Administrative

  • Suspension - 1 year if no previous suspensions for a test refusal or a DWI offense (90 days are mandatory).
  • Suspension - 3 years for a previous test refusal or a previous DWI offense/admin per se violation based license suspension within 5 years (1 year mandatory).
  • Consecutive license suspensions for refusals to submit to both breath and urine tests.


DUI Penalties



First Offense (Class A misdemeanor)

  • Up to 1 year imprisonment.
  • Not less than $1,000 fine.
  • 80 - 250 hours community service may be imposed as alternative to imprisonment.
  • 1 year license suspension.
  • Must complete alcohol or drug dependency treatment program.
  • Ignition interlock required for 5 years after end date of suspension/revocation.

Second Offense (Class A misdemeanor)

  • Up to 1 year imprisonment.
  • Not less than $1,500.
  • 80 - 250 hours community service may be imposed as alternative to imprisonment.
  • 2 year license suspension.
  • Must complete alcohol/drug assessment and treatment if referred. If not referred, must complete education program as condition for restricted driving privileges.
  • Ignition interlock required for 5 years after end date of suspension/revocation.

Third or Subsequent Offense (Class A Misdemeanor)

  • Up to 1 year imprisonment OR;
  • Not less than $2,000 fine.
  • 80 - 250 hours community service may be imposed as alternative to imprisonment.
  • 3 year license suspension.
  • Must complete alcohol/drug assessment and treatment if referred. If not referred, must complete education program as condition for restricted driving privileges.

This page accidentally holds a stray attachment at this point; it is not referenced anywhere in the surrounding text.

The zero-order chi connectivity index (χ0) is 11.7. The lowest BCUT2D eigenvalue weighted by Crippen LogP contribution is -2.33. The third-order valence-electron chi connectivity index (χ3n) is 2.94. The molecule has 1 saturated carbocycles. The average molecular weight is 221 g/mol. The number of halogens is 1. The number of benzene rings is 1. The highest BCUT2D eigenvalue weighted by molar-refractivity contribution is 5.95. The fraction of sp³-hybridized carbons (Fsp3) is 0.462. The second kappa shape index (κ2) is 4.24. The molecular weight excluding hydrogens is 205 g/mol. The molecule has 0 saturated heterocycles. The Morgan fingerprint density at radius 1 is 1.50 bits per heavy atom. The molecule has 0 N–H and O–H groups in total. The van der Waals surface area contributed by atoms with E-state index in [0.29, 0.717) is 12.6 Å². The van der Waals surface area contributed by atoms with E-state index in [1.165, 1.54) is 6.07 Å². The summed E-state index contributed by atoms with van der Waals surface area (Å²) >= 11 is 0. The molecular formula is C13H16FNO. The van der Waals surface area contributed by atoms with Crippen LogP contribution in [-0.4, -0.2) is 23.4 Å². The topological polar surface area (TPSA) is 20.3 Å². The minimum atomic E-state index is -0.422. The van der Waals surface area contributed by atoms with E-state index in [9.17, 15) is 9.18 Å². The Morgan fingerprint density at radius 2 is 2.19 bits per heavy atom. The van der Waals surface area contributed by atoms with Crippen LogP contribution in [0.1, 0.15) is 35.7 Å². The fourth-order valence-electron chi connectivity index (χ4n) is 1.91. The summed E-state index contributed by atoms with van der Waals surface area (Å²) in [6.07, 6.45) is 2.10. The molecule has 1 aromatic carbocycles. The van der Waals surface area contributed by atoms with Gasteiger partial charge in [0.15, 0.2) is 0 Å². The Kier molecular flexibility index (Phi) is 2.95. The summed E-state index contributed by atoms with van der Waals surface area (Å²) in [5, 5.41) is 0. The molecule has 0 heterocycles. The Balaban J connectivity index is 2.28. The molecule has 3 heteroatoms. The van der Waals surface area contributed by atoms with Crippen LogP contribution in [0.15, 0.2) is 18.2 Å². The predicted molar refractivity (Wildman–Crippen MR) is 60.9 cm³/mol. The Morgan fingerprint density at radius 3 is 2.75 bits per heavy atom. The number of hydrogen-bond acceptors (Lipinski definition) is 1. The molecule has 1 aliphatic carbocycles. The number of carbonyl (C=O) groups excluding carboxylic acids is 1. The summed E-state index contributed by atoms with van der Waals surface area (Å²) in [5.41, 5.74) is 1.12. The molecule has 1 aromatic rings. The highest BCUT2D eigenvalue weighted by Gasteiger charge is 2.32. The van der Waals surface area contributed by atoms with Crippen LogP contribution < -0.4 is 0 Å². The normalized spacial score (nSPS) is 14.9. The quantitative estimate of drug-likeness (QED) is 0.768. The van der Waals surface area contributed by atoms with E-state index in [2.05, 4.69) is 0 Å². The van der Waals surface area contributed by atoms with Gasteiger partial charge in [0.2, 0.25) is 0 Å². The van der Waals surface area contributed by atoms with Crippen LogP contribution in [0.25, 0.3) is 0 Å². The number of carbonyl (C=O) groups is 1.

• Ignition interlock required for 5 years after end date of suspension/revocation.

Fourth Offense (within 10 years) (Class C felony)

  • Up to 5 years imprisonment OR;
  • Not less than $2,000 fine.
  • 80 - 250 hours community service may be imposed as alternative to imprisonment.
  • Permanent license revocation.
  • Must complete alcohol/drug assessment and treatment if referred. If not referred, must complete education program as condition for restricted driving privileges.
  • Ignition interlock required for 5 years after end date of suspension/revocation.

BAC .15 or more

  • A minimum of $2,000 fine.

Child Endangerment

If the driver has a passenger who is under age 18 and at least three years younger than the driver, the court may impose a maximum fine of $10,000 in addition to other penalties.

School and Work Zone

If the offense occurred in a school or work zone, there is a minimum mandatory fine which is equal to: (1) 20 percent of the maximum fine for a misdemeanor offense; and (2) 2 percent of the maximum fine for a felony offense.



Open Container Law



The Open Container Law prohibits possession of an open alcoholic beverage container in the passenger area of any motor vehicle, by any occupant of the vehicle, on any public highway or right of way, whether or not the vehicle is in motion.



Red Light Violation Fines



  • Traditional enforcement: $300 maximum fine.
  • Auto enforcement: $300 maximum fine.


Construction Zone Penalties



Numerous specified violations are subject to minimum enhanced penalties whether or not workers are present:

  • Misdemeanor violations are subject to an enhancement of 20% of the maximum penalty.
  • Felony violations are subject to an enhancement of 2% of the maximum penalty.

Under a separate law, reckless endangerment of highway workers and refusing to obey a flagger are both Class A misdemeanors, each punishable by a fine up to $5,000 or 1 year in jail.



Turn Signal Information



Signal your intention to turn or change lanes at least 100 feet in advance.



Hazard Light Information



Hazard light use is permitted for the purpose of warning other drivers of the presence of a vehicular traffic hazard requiring the exercise of unusual care in approaching, overtaking or passing.